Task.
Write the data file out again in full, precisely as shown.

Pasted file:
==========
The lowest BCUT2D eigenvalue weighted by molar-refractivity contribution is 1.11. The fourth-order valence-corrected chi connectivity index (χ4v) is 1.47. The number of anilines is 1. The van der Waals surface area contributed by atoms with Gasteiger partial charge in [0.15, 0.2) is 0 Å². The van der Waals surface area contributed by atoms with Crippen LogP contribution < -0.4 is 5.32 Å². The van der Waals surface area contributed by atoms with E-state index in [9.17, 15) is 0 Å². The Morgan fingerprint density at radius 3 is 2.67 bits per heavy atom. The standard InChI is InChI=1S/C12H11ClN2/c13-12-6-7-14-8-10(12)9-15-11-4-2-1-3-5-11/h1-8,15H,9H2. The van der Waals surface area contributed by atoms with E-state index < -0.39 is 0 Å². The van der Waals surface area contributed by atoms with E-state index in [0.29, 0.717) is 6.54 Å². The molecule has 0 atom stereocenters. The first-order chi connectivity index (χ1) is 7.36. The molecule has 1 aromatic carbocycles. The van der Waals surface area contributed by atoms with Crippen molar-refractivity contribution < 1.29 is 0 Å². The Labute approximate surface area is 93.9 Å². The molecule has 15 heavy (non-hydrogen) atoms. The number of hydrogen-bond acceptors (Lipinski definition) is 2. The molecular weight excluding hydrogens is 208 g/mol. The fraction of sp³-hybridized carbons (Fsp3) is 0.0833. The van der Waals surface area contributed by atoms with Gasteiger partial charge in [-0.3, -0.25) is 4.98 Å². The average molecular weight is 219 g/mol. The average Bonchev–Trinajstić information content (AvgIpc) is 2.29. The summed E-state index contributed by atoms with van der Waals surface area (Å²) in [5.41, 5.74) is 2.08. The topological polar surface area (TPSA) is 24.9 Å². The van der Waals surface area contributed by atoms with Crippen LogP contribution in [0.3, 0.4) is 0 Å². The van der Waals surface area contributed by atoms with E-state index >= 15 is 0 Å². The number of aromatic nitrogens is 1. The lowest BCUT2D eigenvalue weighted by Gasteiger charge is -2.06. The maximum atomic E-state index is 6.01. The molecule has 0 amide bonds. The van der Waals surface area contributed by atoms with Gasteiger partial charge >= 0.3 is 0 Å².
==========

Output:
The lowest BCUT2D eigenvalue weighted by molar-refractivity contribution is 1.11. The fourth-order valence-corrected chi connectivity index (χ4v) is 1.47. The number of anilines is 1. The van der Waals surface area contributed by atoms with Gasteiger partial charge in [0.15, 0.2) is 0 Å². The van der Waals surface area contributed by atoms with Crippen LogP contribution < -0.4 is 5.32 Å². The van der Waals surface area contributed by atoms with E-state index in [9.17, 15) is 0 Å². The Morgan fingerprint density at radius 3 is 2.67 bits per heavy atom. The standard InChI is InChI=1S/C12H11ClN2/c13-12-6-7-14-8-10(12)9-15-11-4-2-1-3-5-11/h1-8,15H,9H2. The van der Waals surface area contributed by atoms with E-state index < -0.39 is 0 Å². The van der Waals surface area contributed by atoms with E-state index in [0.29, 0.717) is 6.54 Å². The molecule has 0 atom stereocenters. The first-order chi connectivity index (χ1) is 7.36. The molecule has 1 aromatic carbocycles. The van der Waals surface area contributed by atoms with Crippen molar-refractivity contribution < 1.29 is 0 Å². The Labute approximate surface area is 93.9 Å². The molecule has 15 heavy (non-hydrogen) atoms. The number of hydrogen-bond acceptors (Lipinski definition) is 2. The molecular weight excluding hydrogens is 208 g/mol. The fraction of sp³-hybridized carbons (Fsp3) is 0.0833. The van der Waals surface area contributed by atoms with Gasteiger partial charge in [-0.3, -0.25) is 4.98 Å². The average molecular weight is 219 g/mol. The average Bonchev–Trinajstić information content (AvgIpc) is 2.29. The summed E-state index contributed by atoms with van der Waals surface area (Å²) in [5.41, 5.74) is 2.08. The topological polar surface area (TPSA) is 24.9 Å². The van der Waals surface area contributed by atoms with Crippen LogP contribution in [0.3, 0.4) is 0 Å². The van der Waals surface area contributed by atoms with E-state index >= 15 is 0 Å². The number of aromatic nitrogens is 1. The lowest BCUT2D eigenvalue weighted by Gasteiger charge is -2.06. The maximum atomic E-state index is 6.01. The molecule has 0 amide bonds. The van der Waals surface area contributed by atoms with Gasteiger partial charge >= 0.3 is 0 Å².